In his spare time, he is also a professional medical interpreter, helping Nepali speakers access medical care. He serves on the board for the City of Concord Public Library Foundation and the board of the International Nepali Literary Society of New Hampshire, and he is a counselor for the Greater Concord Interfaith Council. He has also been a tutor at NHTI community college and a garden manager for the Sycamore Community Garden.

Despite the number of ways Ghana Sharma is already involved in the community, he continues to add more activities. He has nearly completed the process of becoming a licensed foster parent, and is currently taking classes to become a court interpreter so he can help Nepali speakers who are involved in legal proceedings.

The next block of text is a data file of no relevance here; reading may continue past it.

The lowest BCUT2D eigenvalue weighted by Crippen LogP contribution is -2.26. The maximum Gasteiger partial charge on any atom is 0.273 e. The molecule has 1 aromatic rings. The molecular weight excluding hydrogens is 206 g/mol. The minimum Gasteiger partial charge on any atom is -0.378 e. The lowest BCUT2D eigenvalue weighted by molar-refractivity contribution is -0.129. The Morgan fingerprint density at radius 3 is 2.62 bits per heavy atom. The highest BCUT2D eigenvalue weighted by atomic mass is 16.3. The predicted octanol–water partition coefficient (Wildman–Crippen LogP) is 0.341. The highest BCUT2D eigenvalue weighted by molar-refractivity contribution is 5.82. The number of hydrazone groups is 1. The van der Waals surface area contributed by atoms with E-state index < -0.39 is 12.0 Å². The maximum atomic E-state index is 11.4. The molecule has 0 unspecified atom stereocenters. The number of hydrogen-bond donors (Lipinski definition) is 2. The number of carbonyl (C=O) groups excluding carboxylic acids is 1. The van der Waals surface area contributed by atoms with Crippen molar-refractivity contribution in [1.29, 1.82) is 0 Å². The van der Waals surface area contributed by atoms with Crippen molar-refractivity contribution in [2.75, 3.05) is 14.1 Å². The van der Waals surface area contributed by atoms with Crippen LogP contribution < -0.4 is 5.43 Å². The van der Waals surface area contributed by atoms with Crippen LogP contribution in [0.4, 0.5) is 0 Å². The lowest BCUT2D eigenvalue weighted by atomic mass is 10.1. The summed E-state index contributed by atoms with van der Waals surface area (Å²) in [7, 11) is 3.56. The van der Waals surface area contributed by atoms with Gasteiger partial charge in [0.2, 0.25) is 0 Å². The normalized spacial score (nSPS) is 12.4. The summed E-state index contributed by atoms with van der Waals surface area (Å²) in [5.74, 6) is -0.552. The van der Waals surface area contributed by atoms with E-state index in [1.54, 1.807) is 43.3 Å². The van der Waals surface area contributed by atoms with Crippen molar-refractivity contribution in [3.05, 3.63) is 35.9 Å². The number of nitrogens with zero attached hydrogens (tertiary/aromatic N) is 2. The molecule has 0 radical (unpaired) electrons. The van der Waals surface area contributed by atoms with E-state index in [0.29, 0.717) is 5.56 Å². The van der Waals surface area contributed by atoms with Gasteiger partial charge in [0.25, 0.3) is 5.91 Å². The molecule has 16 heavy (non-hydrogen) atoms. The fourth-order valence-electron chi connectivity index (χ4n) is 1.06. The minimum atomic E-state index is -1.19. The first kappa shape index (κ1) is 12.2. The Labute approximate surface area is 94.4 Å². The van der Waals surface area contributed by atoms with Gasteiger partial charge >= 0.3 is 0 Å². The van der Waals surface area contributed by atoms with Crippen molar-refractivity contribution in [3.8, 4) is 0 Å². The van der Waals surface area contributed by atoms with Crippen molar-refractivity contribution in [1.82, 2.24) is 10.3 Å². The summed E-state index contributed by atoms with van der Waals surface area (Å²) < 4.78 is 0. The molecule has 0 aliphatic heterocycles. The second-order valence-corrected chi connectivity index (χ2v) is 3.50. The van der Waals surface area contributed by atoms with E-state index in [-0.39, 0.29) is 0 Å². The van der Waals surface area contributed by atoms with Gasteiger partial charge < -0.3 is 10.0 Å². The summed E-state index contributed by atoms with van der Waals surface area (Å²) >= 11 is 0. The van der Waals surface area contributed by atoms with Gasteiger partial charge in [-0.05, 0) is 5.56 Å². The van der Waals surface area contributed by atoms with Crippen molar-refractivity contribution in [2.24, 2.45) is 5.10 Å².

“I am young still,” Sharma said. “I have a goal to keep busy all the time.”


Eileen O

Eileen O'Grady is a Report for America corps member covering education for the Concord Monitor since spring 2020. O’Grady is the former managing editor of Scope magazine at Northeastern University in Boston, where she reported on social justice issues, community activism, local politics and the COVID-19 pandemic. She is a native Vermonter and worked as a reporter covering local politics for the Shelburne News and the Citizen. Her work has also appeared in The Boston Globe, U.S. News & World Report, The Bay State Banner, and VTDigger. She has a master’s degree in journalism from Northeastern University and a bachelor’s degree in politics and French from Mount Holyoke College, where she served as news editor for the Mount Holyoke News from 2017-2018.



Concord Monitor Office

1 Monitor Drive
Concord,NH 03301
603-224-5301

 

© 2021 Concord Monitor
Terms & Conditions - Privacy Policy